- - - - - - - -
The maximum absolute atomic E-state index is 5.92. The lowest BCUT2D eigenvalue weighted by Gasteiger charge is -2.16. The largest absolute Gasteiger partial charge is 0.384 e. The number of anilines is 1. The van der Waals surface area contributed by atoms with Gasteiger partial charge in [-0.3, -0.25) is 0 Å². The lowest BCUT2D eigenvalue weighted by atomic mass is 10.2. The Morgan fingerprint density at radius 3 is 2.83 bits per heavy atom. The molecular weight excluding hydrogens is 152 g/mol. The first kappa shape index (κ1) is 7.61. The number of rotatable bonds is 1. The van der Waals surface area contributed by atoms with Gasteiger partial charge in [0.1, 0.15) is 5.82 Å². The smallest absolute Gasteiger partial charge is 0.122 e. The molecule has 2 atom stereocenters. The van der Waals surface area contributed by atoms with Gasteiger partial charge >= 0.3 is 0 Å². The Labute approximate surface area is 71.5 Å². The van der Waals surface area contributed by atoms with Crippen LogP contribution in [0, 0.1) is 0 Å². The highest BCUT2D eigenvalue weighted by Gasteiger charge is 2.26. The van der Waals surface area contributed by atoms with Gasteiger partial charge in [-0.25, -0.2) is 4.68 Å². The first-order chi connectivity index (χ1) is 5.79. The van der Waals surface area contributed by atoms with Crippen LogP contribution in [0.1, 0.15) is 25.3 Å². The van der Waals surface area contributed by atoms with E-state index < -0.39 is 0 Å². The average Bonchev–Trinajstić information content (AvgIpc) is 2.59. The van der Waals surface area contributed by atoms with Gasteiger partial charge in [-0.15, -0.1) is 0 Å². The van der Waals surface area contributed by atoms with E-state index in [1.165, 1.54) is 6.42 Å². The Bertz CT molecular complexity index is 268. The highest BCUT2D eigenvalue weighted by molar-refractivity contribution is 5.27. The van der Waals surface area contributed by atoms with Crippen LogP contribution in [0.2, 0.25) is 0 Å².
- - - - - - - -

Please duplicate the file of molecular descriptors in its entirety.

The maximum absolute atomic E-state index is 5.92. The lowest BCUT2D eigenvalue weighted by Gasteiger charge is -2.16. The largest absolute Gasteiger partial charge is 0.384 e. The number of anilines is 1. The van der Waals surface area contributed by atoms with Gasteiger partial charge in [-0.3, -0.25) is 0 Å². The lowest BCUT2D eigenvalue weighted by atomic mass is 10.2. The Morgan fingerprint density at radius 3 is 2.83 bits per heavy atom. The molecular weight excluding hydrogens is 152 g/mol. The first kappa shape index (κ1) is 7.61. The number of rotatable bonds is 1. The van der Waals surface area contributed by atoms with Gasteiger partial charge in [0.1, 0.15) is 5.82 Å². The smallest absolute Gasteiger partial charge is 0.122 e. The molecule has 2 atom stereocenters. The van der Waals surface area contributed by atoms with Gasteiger partial charge >= 0.3 is 0 Å². The Labute approximate surface area is 71.5 Å². The van der Waals surface area contributed by atoms with Crippen LogP contribution in [0, 0.1) is 0 Å². The highest BCUT2D eigenvalue weighted by Gasteiger charge is 2.26. The van der Waals surface area contributed by atoms with Gasteiger partial charge in [-0.25, -0.2) is 4.68 Å². The first-order chi connectivity index (χ1) is 5.79. The van der Waals surface area contributed by atoms with Crippen LogP contribution in [0.1, 0.15) is 25.3 Å². The van der Waals surface area contributed by atoms with E-state index < -0.39 is 0 Å². The average Bonchev–Trinajstić information content (AvgIpc) is 2.59. The van der Waals surface area contributed by atoms with Gasteiger partial charge in [-0.15, -0.1) is 0 Å². The van der Waals surface area contributed by atoms with E-state index in [1.165, 1.54) is 6.42 Å². The Bertz CT molecular complexity index is 268. The highest BCUT2D eigenvalue weighted by molar-refractivity contribution is 5.27. The van der Waals surface area contributed by atoms with Crippen LogP contribution in [0.2, 0.25) is 0 Å².